The journal used to get published biannually until July 2007; now it is appearing every other month. The language of the journal is English. All manuscripts submitted for publication are subject to peer review and will be sent to at least two experts in the field. Accepted manuscripts will be the property of College of Health Sciences of Jimma University. Those articles not accepted for publication will be returned to the author. The editorial board reserves the right to edit all manuscripts for clarity or structure, fit within the space available and decide on editorial matters. Statements and opinions expressed in the journal are those of the authors and not necessarily those of the Editorial Board or College of Health Science of Jimma University. Requirements for all categories of articles largely conform to the “Recommendations for the Conduct, Reporting, Editing, and Publication of Scholarly Work in Medical Journals” developed by the International Committee of Medical Journal Editors (ICMJE) which can be accessed on http://icmje.acponline.org/recommendations/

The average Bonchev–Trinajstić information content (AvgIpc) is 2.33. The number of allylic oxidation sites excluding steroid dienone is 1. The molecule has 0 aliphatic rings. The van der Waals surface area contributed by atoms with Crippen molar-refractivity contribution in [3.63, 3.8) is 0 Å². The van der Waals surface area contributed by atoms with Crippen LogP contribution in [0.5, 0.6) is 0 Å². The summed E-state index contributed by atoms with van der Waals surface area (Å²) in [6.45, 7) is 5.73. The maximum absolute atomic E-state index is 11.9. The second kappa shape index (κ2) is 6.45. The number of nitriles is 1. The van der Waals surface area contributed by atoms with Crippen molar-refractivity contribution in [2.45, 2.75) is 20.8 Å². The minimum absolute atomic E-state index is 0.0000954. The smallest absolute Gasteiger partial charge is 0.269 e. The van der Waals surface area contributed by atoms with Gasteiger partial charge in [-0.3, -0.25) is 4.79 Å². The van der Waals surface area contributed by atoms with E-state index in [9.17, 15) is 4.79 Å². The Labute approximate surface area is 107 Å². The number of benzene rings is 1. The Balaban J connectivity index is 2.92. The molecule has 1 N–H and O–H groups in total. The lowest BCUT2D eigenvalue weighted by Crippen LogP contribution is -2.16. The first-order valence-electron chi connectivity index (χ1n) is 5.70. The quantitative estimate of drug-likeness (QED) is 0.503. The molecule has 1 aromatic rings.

SUBMISSION: All manuscripts should be submitted online (http://mc.manuscriptcentral.com/ju-ejhs), typed on double spacing with margins of at least 2.5 cm all around. The authors(s) should submit the electronic copy of the word format manuscript by opening an account under the link http://mc.manuscriptcentral.com/ju-ejhs. We advise authors to strictly follow the submission instruction and steps to avoid unnecessary rejection. Submission via email is not acceptable.